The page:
The Jnanpith Award, instituted by the Government of India in 1961, is recognized as the highest literary award of the country. This year, among three awardees of the Award, one name that everyone is familiar with is Gulzar. He is the only one who has bagged both the top awards in two different fields – the Jnanpith Award and the Dadasaheb Phalke award for his rich and long contribution to Indian cinema which he won in 2014.

At 90, Gulzar remains unfazed by his awards and he has won almost every award given for films including the Oscar. In literature, earlier, he won the Sahitya Academy Award and the Osians’ Lifetime Achievement Award in 2009.

The lines on his handsome face are a bit pronounced. His famous one-day stubble is generously sprinkled with his favourite colour, white. When asked how he manages to keep his kurta-pajama so spotlessly white, he smiles and says that everything is possible if you have the will.

He can still compose an Oscar-winning song like ‘Jai Ho’ for ‘Slumdog Millionaire’ or a lilting ‘Chhaiyan Chhaiyan’ for Mani Ratnam’s ‘Dil Se’, filled with the spirit of youth. The song ‘Chappa Chappa Charkha Chale’ in ‘Maachis’ underscores the pathos of a zest for life because death is just round the corner, the dance beautifully choreographed to fit into the orchestration of the entire film plays itself out like a symphony on love.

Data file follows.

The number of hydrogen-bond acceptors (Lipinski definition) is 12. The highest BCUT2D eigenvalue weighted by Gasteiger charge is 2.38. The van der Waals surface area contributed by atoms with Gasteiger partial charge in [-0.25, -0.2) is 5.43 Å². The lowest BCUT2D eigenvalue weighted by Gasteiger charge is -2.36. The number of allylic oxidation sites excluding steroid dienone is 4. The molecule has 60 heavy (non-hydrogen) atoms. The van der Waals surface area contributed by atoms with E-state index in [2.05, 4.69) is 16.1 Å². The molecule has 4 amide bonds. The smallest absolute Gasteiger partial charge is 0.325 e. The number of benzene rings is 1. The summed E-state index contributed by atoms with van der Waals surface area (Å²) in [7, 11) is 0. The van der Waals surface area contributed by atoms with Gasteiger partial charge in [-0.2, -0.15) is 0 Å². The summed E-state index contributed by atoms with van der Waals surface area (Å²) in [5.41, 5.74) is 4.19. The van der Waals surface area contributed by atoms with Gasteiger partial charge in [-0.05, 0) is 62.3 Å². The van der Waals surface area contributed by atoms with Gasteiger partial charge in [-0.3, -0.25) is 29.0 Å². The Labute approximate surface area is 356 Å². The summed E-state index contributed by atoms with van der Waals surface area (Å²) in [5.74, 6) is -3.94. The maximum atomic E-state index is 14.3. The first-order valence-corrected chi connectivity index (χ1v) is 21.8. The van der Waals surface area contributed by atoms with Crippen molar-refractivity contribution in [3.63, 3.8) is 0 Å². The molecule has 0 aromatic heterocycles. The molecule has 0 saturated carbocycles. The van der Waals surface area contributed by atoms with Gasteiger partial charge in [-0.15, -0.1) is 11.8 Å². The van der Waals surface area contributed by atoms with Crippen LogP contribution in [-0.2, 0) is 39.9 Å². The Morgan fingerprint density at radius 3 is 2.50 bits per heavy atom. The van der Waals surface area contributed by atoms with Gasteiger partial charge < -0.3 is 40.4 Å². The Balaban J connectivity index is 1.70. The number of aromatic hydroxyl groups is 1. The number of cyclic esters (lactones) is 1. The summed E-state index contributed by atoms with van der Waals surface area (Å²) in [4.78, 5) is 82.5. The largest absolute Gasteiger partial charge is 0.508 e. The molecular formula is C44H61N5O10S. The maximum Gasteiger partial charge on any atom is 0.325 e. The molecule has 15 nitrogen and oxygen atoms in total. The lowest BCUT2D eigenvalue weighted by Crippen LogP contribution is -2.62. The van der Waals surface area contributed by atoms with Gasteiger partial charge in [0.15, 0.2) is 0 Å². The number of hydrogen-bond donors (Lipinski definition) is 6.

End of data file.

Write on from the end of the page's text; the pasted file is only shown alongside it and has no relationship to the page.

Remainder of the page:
The 11th Osians-Cinemaya citation went something like this: “A master of Indian languages, dialects and poetic idioms, the performance traditions of Gulzar’s cinematic work are committed to the idioms of language, music and human relationships that lend the right tone to the quietly dignified and passionate lives in the midst of historical and social chaos.

“His ability to trace his pre-occupations in a sensitive manner through a range of film subjects – politics, social drama or distinctive cultural worlds is without parallel in the history of Hindi cinema.”

Yet, Gulzar's name is conspicuous by its absence in a special issue (Focus on Directors) of ‘Cinema in India’, a now-defunct mouthpiece of the National Film Development Corporation published in 1991. Gulzar is unfazed. Knowing him, he may either have forgotten the incident or remains unaware of it.

All the National Awards he keeps picking up for his lyrics, or a documentary on a music maestro like Pandit Bhimsen Joshi, do not seem to make much difference to his modest lifestyle. Nor is a sense of disappointment evident when many of his directorial ventures turn out to be commercial flops.

Quietly, we find the name of his dubbing theatre in the credits of a socially relevant documentary made by an activist, of course offered gratis. But ask him about these things and he clams up at once, in his own way, flashing one of those mesmerising smiles.